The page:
The United Kingdom’s legal status on the global stage is under threat, an international law expert has warned, citing Brexit, the prorogation of Parliament and the dwindling count of UK judges serving on the benches of international judges.
Philippe Sands QC, a barrister at Matrix chambers and professor of law at University College London, warned the annual bar conference about ‘serious grounds for concern’ when considering the bar’s future .
Citing Britain’s ‘changing place in the world’, he said: ‘As a consequence of decisions that have been taken, I think there are profound implications on perspectives around the world on the United Kingdom being seen as a country that is truly open to the world, and which tolerates and encourages a broad range of views.
‘Is the United Kingdom today as committed as it was in previous years to the idea of the rule of the law and to international law?’
Sands referred to the falling number number of UK judges in the International Court of Justice. He said: ‘If we leave the European Union we will be left with two international judges. If we leave the European Convention Human Rights… we will be left with a single international judge.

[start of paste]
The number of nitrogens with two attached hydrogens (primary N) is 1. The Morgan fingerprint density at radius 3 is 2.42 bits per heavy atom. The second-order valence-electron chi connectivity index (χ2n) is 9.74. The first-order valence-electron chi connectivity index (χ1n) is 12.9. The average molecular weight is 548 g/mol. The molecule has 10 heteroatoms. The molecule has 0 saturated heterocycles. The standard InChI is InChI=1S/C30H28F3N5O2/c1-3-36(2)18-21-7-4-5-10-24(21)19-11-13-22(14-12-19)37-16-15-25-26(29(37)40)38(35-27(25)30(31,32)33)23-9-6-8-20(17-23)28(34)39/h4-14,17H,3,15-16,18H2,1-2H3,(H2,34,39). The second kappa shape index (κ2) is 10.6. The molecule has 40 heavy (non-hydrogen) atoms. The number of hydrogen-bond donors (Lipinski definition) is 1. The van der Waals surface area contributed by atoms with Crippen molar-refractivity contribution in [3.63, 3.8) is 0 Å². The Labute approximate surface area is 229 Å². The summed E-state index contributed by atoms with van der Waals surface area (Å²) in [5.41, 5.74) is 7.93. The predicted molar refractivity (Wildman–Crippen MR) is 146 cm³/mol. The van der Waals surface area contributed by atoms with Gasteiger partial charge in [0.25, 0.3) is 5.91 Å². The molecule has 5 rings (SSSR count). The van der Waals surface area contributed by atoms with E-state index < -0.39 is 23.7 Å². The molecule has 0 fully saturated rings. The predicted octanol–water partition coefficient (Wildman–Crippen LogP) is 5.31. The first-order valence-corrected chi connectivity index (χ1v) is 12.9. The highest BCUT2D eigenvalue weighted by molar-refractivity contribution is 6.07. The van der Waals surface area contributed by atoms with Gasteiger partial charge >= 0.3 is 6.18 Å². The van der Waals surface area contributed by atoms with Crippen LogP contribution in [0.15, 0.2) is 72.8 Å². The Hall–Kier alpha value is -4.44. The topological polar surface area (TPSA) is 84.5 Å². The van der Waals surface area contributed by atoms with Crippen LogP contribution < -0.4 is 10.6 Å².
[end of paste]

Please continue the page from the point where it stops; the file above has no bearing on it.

‘We may find ourselves… without a single international judge. That is a deplorable and terrible situation.’
On post Brexit politics, Sands said ‘the idea of a special relationship [with the United States] is nonsense’, adding that the real world is ‘brutal’.
On the bar’s future, Sands also criticised what he called a ‘declining appetite’ to allow academics to become barristers and and acknowledged the ‘challenge’ of law firms offering a broad range of legal services.